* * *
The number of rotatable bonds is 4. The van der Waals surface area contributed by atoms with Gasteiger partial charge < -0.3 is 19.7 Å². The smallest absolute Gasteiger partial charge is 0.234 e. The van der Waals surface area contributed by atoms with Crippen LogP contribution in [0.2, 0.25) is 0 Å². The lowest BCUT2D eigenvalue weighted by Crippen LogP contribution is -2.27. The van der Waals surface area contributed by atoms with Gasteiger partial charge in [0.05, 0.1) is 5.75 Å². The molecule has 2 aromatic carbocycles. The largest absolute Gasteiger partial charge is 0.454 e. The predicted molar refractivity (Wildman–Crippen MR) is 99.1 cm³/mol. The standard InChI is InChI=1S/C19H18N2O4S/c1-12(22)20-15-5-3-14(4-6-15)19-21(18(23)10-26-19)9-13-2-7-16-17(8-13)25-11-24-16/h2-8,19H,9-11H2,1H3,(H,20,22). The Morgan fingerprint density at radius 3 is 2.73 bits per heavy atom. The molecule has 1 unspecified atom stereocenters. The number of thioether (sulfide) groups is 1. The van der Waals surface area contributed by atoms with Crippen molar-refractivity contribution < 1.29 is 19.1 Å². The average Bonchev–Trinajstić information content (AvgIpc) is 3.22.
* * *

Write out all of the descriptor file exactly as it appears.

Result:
The number of rotatable bonds is 4. The van der Waals surface area contributed by atoms with Gasteiger partial charge < -0.3 is 19.7 Å². The smallest absolute Gasteiger partial charge is 0.234 e. The van der Waals surface area contributed by atoms with Crippen LogP contribution in [0.2, 0.25) is 0 Å². The lowest BCUT2D eigenvalue weighted by Crippen LogP contribution is -2.27. The van der Waals surface area contributed by atoms with Gasteiger partial charge in [0.05, 0.1) is 5.75 Å². The molecule has 2 aromatic carbocycles. The largest absolute Gasteiger partial charge is 0.454 e. The predicted molar refractivity (Wildman–Crippen MR) is 99.1 cm³/mol. The standard InChI is InChI=1S/C19H18N2O4S/c1-12(22)20-15-5-3-14(4-6-15)19-21(18(23)10-26-19)9-13-2-7-16-17(8-13)25-11-24-16/h2-8,19H,9-11H2,1H3,(H,20,22). The Morgan fingerprint density at radius 3 is 2.73 bits per heavy atom. The molecule has 1 unspecified atom stereocenters. The number of thioether (sulfide) groups is 1. The van der Waals surface area contributed by atoms with Crippen molar-refractivity contribution < 1.29 is 19.1 Å². The average Bonchev–Trinajstić information content (AvgIpc) is 3.22.